With more than 80 percent of New England in private hands, the future of the regional landscape depends, in large part, on the willingness of family landowners to conserve their land. Many owners are interested in protecting their land and are willing to donate a conservation easement in order to ensure its conservation in perpetuity. In some cases, owners are even willing to donate fee title to the land. Many people consider these low and no-cost easements and land acquisitions (versus raising all the capital necessary to acquire full fee lands or easement) the “low hanging fruit” of regional conservation and an area ripe for additional success.
However, a major hurdle exists: many landowners cannot afford or are unwilling to cover the transaction costs (also called due diligence costs) associated with the deal, including appraisals, surveys, title searches, closing costs, etc. which can often exceed more than $20,000. In many cases, the inability to cover these transaction costs has prevented priority projects from being completed. A handful of RCPs have launched transaction cost funds and results have been promising, with some achieving significant conservation gains and returns on investment of up to 25 to 1.
Q2C Land Conservation Fund: This Land Conservation Grants program underwrites transaction costs on key land conservation transactions. Over the past three years, the Q2C transaction grants program has awarded nearly $500,000 to 36 separate projects in New Hampshire that have conserved 12,360 acres of land — an average cost of $40/acre. These grants have been matched by an additional $13 million in state, local, and private funding and donations of land value, a match ratio of almost 25 to 1.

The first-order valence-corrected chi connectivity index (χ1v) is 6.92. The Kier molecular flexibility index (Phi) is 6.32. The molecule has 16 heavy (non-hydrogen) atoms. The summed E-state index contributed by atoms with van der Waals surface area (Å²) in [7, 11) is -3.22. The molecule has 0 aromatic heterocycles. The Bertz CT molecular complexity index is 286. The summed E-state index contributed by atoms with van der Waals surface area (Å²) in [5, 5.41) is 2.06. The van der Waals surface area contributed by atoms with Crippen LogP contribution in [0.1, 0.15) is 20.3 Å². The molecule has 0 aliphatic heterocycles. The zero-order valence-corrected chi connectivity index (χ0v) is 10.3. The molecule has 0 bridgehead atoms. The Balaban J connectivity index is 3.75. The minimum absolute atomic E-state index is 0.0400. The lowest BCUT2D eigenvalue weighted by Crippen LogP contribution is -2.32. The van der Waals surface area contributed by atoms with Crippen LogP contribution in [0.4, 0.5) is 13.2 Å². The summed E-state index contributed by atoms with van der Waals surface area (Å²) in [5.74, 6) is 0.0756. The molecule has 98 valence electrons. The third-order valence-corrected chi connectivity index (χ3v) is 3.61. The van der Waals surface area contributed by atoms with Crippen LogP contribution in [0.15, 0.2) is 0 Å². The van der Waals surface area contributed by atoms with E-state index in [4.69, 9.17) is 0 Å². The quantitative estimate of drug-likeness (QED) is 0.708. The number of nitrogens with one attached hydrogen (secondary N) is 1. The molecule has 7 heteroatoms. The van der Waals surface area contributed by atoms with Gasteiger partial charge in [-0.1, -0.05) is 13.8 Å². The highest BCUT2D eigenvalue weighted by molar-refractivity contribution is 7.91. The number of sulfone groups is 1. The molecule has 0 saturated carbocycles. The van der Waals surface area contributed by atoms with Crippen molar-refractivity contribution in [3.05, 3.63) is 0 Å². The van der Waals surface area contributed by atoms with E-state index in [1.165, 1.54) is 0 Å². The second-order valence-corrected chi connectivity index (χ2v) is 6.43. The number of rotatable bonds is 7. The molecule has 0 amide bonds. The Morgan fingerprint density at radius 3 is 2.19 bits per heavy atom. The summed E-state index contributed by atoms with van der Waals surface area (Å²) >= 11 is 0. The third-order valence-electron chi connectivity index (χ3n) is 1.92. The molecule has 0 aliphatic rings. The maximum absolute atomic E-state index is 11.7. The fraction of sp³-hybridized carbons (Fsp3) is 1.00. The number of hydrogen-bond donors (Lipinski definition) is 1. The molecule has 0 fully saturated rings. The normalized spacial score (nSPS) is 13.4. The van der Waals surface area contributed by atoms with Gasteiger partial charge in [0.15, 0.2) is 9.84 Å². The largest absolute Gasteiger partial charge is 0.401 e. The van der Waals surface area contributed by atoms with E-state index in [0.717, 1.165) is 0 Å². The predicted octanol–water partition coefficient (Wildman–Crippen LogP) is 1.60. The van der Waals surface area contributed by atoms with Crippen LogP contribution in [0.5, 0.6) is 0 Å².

Orange Country Headwaters (OCH) Initiative: This Vermont initiative focused on net-zero cost conservation easements and raised money for the transaction costs. Working with approximately 30 interested landowners, this volunteer effort protected 6,000 contiguous acres in a three-year period at an overall cost of only $55/acre.
Quabbin to Cardigan Partnership (Q2C):
Great Bay Resource Protection Partnership (GBRPP):
Massachusetts Forest Conservation Due Diligence Grant Program